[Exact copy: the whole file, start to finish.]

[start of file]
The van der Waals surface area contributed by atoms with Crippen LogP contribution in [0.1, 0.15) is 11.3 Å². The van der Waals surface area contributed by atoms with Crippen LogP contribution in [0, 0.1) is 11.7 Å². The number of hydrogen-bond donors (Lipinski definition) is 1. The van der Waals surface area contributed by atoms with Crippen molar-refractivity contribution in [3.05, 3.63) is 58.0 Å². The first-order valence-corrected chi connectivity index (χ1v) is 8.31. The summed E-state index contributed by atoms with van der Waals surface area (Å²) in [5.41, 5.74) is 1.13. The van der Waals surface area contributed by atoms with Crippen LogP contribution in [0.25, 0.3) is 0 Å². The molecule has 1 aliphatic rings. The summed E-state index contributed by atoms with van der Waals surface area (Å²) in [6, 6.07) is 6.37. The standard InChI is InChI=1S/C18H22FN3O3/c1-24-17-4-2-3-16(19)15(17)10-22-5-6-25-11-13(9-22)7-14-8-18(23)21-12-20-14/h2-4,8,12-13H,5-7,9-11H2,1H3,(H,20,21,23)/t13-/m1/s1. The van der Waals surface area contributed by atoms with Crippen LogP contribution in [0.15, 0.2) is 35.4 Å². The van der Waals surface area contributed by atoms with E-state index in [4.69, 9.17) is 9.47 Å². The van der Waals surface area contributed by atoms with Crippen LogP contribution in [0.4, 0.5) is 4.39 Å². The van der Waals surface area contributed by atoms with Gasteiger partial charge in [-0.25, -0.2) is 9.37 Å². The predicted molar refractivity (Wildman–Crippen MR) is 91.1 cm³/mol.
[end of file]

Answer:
The van der Waals surface area contributed by atoms with Crippen LogP contribution in [0.1, 0.15) is 11.3 Å². The van der Waals surface area contributed by atoms with Crippen LogP contribution in [0, 0.1) is 11.7 Å². The number of hydrogen-bond donors (Lipinski definition) is 1. The van der Waals surface area contributed by atoms with Crippen molar-refractivity contribution in [3.05, 3.63) is 58.0 Å². The first-order valence-corrected chi connectivity index (χ1v) is 8.31. The summed E-state index contributed by atoms with van der Waals surface area (Å²) in [5.41, 5.74) is 1.13. The van der Waals surface area contributed by atoms with Crippen LogP contribution in [0.25, 0.3) is 0 Å². The molecule has 1 aliphatic rings. The summed E-state index contributed by atoms with van der Waals surface area (Å²) in [6, 6.07) is 6.37. The standard InChI is InChI=1S/C18H22FN3O3/c1-24-17-4-2-3-16(19)15(17)10-22-5-6-25-11-13(9-22)7-14-8-18(23)21-12-20-14/h2-4,8,12-13H,5-7,9-11H2,1H3,(H,20,21,23)/t13-/m1/s1. The van der Waals surface area contributed by atoms with Crippen LogP contribution in [0.15, 0.2) is 35.4 Å². The van der Waals surface area contributed by atoms with E-state index in [4.69, 9.17) is 9.47 Å². The van der Waals surface area contributed by atoms with Crippen LogP contribution in [0.4, 0.5) is 4.39 Å². The van der Waals surface area contributed by atoms with Gasteiger partial charge in [-0.25, -0.2) is 9.37 Å². The predicted molar refractivity (Wildman–Crippen MR) is 91.1 cm³/mol.